Update item information
Title UPA A Century Later
Subject Newspapers; Newspaper publishing; Journalism
Creator Utah Press Association
Publisher Utah Press Association
Contributors Cornwell, J. M.
Date 1996
Type Text
Format application/pdf
Identifier PN4844.U8 U8 1996
Source Original Book: UPN A Century Later
Language eng
Rights Management Digital image copyright 2005, University of Utah. All rights reserved.
Holding Institution University of Utah
Source Physical Dimensions 14 cm x 21.5 cm
Metadata Cataloger Kelly Taylor
ARK ark:/87278/s6319w0z
Setname uu_upa
Date Created 2005-05-10
Date Modified 2005-05-10
ID 416710
Reference URL

Page Metadata

Title Page611
Description THE UTAH NEWSPAPER HALL OF FAME are not the owners or sole proprietors. The Herald opens its columns to the intelligent, temperate discussion of all subjects of general interest and affecting the public welfare. There are space limitations, so be brief!" In deference to its unopposed position in the city, the newspaper he edited was politically independent and seldom endorsed individual candidates on any level of government. Like editors before and after him, Ern complained about "the flood of propaganda in numerous guises aimed to get cheap publicity and to fool the public into thinking it is news." He said it had been solved by "installing larger wastebaskets in the office to take care of the flood." A skillful writer, he editorialized or reported on virtually every major development in Central Utah. Targeted by his written words were the Deer Creek Project, the Provo Municipal Power movement, construction and expansion of Utah Valley Hospital, extension of natural gas to Utah County, launching of the Central Utah Project and privatization of the steel mill at Geneva, operated during World War II by the Federal government. The latter endeavor gained him positive mention and a photo in a lengthy 1944 Colliers magazine article. He campaigned in print for a badly needed swimming pool and spearheaded a change to the Council-Manager form of municipal government. After its passage, he helped write the City Charter and was elected to the first City Council under the new system. His Herald colleagues point with pride to war time 'extras' he insisted upon producing despite the handicap of limited and already-overworked personnel. One proclaimed VE (Victory in Europe) Day; another reported the death of President Franklin D. Roosevelt and a third trumpeted VJ (Victory over Japan) Day. "He didn't want the big city papers to announce those stories first," a staff-member explained. Em's editorial jabs knew no limitation and almost everything was 'fair game.' His technique varied; sometimes 'straight from the shoulder'; now and then satirical; frequently 611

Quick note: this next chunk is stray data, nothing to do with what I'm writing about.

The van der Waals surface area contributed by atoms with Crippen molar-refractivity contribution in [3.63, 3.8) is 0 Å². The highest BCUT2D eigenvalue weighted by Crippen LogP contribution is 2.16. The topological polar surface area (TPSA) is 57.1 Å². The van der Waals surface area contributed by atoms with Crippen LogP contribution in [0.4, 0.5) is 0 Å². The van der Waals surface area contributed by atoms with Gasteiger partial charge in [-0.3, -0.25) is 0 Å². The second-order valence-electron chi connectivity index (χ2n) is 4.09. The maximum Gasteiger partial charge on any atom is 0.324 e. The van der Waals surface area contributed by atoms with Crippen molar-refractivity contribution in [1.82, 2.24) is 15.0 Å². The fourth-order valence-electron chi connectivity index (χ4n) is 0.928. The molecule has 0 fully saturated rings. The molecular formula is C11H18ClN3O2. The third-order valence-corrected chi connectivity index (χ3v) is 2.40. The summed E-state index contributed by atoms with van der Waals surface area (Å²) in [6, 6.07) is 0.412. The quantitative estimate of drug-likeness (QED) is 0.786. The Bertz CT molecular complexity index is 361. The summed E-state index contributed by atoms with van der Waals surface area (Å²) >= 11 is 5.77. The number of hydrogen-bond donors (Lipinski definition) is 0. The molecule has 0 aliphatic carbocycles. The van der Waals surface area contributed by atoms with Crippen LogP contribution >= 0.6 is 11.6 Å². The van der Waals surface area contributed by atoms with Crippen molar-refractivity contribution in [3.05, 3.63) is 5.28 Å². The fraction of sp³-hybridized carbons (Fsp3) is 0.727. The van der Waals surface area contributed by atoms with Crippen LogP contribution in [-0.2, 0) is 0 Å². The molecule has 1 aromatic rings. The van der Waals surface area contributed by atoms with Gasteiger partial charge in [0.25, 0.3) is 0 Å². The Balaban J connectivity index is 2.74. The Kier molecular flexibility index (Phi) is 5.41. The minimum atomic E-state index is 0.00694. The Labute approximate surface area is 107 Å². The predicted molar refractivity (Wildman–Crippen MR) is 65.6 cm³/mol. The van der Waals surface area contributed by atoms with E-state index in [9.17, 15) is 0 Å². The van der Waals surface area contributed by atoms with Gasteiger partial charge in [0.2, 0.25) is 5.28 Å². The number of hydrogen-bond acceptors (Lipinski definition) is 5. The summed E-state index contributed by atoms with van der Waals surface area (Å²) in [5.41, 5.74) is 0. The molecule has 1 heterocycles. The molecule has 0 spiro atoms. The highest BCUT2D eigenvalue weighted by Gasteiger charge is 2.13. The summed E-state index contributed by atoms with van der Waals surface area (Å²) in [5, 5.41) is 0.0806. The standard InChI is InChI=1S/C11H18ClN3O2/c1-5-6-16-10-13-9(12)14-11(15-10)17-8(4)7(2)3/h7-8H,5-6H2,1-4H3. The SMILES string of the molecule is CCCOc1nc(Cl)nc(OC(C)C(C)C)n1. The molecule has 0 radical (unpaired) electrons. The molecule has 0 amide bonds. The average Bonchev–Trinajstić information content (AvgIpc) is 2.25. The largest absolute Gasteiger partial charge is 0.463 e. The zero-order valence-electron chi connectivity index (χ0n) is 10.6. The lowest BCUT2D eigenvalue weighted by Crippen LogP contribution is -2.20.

Format application/pdf
Identifier 617-UPA_Page611.jpg
Source Original Book: UPA A Century Later
Setname uu_upa
Date Created 2005-05-10
Date Modified 2021-05-06
ID 416622
Reference URL